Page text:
How can we tell if two lines are parallel? Lines go on forever, so it isn’t possible to examine an entire line to be sure that it doesn’t intersect the other. But there are more practical ways to tell, and the best method depends on how the lines are presented.

When lines are given as equations, we can compare their slopes. When lines are given visually, it’s not always as straightforward to determine if they’re parallel. But it can be easier to determine that they’re *not* parallel. For a look at how, keep reading; otherwise, try to find a pair of non-parallel lines in the challenge below.

Let’s look at a pair of parallel lines, ${y=\frac 1 2 x + 1}$ and ${y=\frac 1 2 x + 3.}$ Both of these lines are given in slope-intercept form $y=mx+b,$ where $m$ is the slope and $b$ is the $y$-intercept. Since the slope is $m=\frac 1 2$ for both and they have different $y$-intercepts, we know that they’re parallel.

On the graph above, we have two vertical distances between the lines highlighted. On the left, the distance is between the points on each line with the $x$-coordinate $x=2.$ On the right, it’s between the points with $x=4.$ In both cases, the vertical distance is $2,$ the difference between the $y$-coordinates. In fact, between any two points with the same $x$-coordinate (one on each line), the vertical distance will be $2.$

Why? We can generalize this for any pair of parallel lines. Consider ${y=mx+b_1}$ and ${y=mx+b_2,}$ with $b_1 \neq b_2.$ If we look at a pair of points, one on each line, with the same $x$-coordinate, they will necessarily have different $y$-coordinates — let’s call them $y_1$ and $y_2,$ respectively. Then the vertical distance between the points is $|y_1-y_2|.$ We can calculate what that distance will be: $\begin{aligned} |y_1-y_2| &= \big|(mx+b_1) - (mx+b_2)\big| \\ &= |b_1 - b_2|. \end{aligned}$ The $mx$ terms cancel since the $x$-coordinates are the same. We see that whenever we have two parallel lines, the vertical distance between points with the same $x$-coordinate is always the same.

Is the same true for horizontal distances between points with the same $y$-coordinate? On the graph below, we have two horizontal distances highlighted. The lower one is between the points on each line with the $y$-coordinate $y=3,$ and the higher one is between the points with $y=4.$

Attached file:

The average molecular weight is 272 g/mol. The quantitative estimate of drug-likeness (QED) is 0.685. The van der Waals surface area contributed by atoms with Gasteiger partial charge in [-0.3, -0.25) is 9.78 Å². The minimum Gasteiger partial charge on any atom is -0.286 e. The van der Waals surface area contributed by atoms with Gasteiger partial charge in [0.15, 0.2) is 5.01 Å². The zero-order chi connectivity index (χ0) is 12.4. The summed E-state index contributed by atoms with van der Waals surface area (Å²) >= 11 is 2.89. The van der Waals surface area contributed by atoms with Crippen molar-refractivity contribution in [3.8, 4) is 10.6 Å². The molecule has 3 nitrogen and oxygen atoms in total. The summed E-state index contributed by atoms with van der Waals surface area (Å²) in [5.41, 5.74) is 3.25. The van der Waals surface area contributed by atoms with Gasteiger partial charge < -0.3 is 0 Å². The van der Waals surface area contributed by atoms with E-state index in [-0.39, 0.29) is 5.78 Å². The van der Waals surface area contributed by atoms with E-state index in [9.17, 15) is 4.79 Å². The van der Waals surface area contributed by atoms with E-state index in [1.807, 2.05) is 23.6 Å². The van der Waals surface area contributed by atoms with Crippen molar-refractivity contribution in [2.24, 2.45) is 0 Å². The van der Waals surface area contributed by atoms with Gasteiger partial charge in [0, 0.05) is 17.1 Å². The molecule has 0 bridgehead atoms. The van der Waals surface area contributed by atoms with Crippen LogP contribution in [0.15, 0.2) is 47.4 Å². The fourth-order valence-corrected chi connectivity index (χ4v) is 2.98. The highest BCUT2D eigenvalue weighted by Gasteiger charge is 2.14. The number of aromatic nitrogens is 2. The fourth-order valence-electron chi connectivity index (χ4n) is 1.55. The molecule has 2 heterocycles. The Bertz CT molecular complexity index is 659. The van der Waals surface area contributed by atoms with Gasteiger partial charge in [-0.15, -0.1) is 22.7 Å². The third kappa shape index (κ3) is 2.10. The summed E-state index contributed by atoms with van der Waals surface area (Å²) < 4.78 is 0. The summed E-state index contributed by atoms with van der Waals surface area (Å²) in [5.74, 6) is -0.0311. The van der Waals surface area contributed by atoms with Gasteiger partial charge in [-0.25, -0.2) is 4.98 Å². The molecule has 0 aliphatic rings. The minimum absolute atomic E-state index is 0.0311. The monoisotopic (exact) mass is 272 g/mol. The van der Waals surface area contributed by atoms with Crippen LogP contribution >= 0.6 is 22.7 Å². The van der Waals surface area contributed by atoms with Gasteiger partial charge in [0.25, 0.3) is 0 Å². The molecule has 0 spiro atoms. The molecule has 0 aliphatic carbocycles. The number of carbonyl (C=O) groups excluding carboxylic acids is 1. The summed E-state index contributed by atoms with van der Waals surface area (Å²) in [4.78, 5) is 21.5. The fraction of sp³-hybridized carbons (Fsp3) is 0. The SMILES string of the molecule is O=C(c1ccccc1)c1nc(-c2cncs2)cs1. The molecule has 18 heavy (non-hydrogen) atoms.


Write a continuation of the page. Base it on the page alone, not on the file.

In both cases, the horizontal distance is $4,$ the difference between the $x$-coordinates. Similarly to the vertical case, between any two points with the same $y$-coordinate (one on each line), the horizontal distance will be $4.$

Again, we can prove this by generalizing with the pair of parallel lines ${y=mx+b_1}$ and ${y=mx+b_2,}$ with $b_1 \neq b_2.$ If we look at a pair of points, one on each line, with the same $y$-coordinate, they will necessarily have different $x$-coordinates — let’s call them $x_1$ and $x_2,$ respectively. Then the horizontal distance between the points is $|x_1-x_2|.$ To solve for that, note that since the $y$-coordinates are the same, we can set them equal: $mx_1+b_1 = mx_2+b_2.$ Subtracting $mx_2$ and $b_1$ from each side, we get $mx_1 - mx_2 = b_2 - b_1,$ and factoring out the $m$ on the left side gives $m(x_1-x_2) = b_2 - b_1.$ Now, assuming $m \neq 0$ (why is that a special case?), we divide by $m$ on each side, which makes $|x_1-x_2| = \left| \frac{b_2-b_1}{m} \right|.$

So, whenever we have two parallel lines $($with slope $m \neq 0),$ the horizontal distance between points with the same $x$-coordinate is always the same.

To summarize, when lines are parallel, the vertical distance between points with the same $x$-coordinate and the horizontal distance between points with the same $y$-coordinate are both constants. Can you use this property to determine when lines **aren’t** parallel? That’s today’s challenge.